• So, racism is good, then? That’s your point? If so, then yes it absolutely says more about me, and thank you for that observation. Here’s another thing about Carolla – and maybe this won’t offend your tender sensibilities: Carolla isn’t funny. At all.

  • Scott Behrens

    I didn’t say racism is good. I’m saying that if a comedian makes fun of a bunch of races, including his own, that he’s probably not racist. I feel like that’s pretty obvious. A lot of comedians do this exact thing. So if you are gonna get super defensive about an obvious stupid joke when everyone else is all whatever, it kind of implies that maybe that the joke hit too close to home for you. You are supposed to learn this kind of thing in 5th grade why are you asking me this? Oh yeah and I heard Carolla was off his game now too, but back when he did Loveline he fuckin rocked it.

  • One thing you’ll never understand if you yourself are not from an endangered or oppressed people, is how precarious your entire culture may be. The more I know of the Hawaiian language – a language that was made illegal to teach by those who overthrew our queen in 1892 – the more cheated I feel by those war criminals. We are to many an invisible people – a culture from movies, fetishized but nonexistent in the real works. Yet in reality we have an amazing, rich history filled with unbelievably forward-thinking ancestors. For instance 700 homes in Hawaii had electricity before the White House had electricity.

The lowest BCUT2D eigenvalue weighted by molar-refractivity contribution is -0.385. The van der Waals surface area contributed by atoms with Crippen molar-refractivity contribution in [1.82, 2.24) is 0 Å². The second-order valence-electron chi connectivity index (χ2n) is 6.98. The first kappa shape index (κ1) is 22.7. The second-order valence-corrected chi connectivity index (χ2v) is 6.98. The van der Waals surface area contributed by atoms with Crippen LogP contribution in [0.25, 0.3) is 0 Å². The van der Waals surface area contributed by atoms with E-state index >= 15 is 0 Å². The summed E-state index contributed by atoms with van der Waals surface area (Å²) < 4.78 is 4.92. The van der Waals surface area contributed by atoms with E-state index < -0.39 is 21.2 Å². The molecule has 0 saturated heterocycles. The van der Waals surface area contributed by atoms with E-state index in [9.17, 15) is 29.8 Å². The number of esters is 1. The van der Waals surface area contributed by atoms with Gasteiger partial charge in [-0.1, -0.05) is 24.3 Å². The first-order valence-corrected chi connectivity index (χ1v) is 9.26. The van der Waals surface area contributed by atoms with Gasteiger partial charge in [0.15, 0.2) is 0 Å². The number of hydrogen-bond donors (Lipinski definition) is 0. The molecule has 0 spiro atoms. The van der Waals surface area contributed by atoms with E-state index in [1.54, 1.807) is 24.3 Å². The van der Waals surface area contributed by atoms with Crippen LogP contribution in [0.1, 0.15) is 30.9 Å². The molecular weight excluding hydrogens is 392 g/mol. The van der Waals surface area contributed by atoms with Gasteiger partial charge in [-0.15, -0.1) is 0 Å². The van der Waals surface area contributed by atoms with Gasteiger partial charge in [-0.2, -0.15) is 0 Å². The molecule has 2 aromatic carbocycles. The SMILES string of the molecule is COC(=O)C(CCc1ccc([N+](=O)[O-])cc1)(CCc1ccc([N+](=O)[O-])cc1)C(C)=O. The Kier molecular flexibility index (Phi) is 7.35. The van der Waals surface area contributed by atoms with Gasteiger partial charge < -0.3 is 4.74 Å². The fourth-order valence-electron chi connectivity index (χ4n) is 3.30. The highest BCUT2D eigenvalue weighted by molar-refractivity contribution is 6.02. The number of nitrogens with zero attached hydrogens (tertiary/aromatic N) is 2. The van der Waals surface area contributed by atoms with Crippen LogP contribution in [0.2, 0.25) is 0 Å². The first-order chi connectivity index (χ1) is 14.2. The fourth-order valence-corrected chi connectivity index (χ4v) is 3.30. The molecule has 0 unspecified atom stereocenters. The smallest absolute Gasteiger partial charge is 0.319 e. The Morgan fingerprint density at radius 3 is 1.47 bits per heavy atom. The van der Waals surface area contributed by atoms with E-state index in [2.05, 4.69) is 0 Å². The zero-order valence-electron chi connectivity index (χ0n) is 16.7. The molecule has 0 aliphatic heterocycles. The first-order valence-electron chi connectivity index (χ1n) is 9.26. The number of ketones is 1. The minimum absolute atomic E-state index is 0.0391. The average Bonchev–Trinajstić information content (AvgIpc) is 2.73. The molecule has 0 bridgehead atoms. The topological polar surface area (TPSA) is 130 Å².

I’m all for funny jokes pointing up people’s idiosyncrasies, but Carolla’s “jokes” here (originally made on LoveLine btw) weren’t just false, they were diametrically opposed to reality.

    And never once has he admitted that or apologized for it. It’s not the joke itself that’s made me so hardlined against him. It’s his complete refusal to apologize for it that’s pushed me away – and he’s had plenty of time.

  • Scott Behrens

    That’s cool man I agree Hawaiians are super chill. Don’t get me wrong. Adams totally a dick, just don’t take it personal.

  • That’s fine, but … I’m getting the sense you didn’t actually read my full post. This isn’t about taking stuff personally. It’s about a lot more than that.

  • Scott Behrens

    That sounds reasonable and it’s important to defend your culture. But does that mean that no one ever can make a joke about Hawaiians?

    What makes something an OK joke vs a not OK joke? I would argue that it is whether the person making it is racist or not. And whether that person makes fun of their own culture.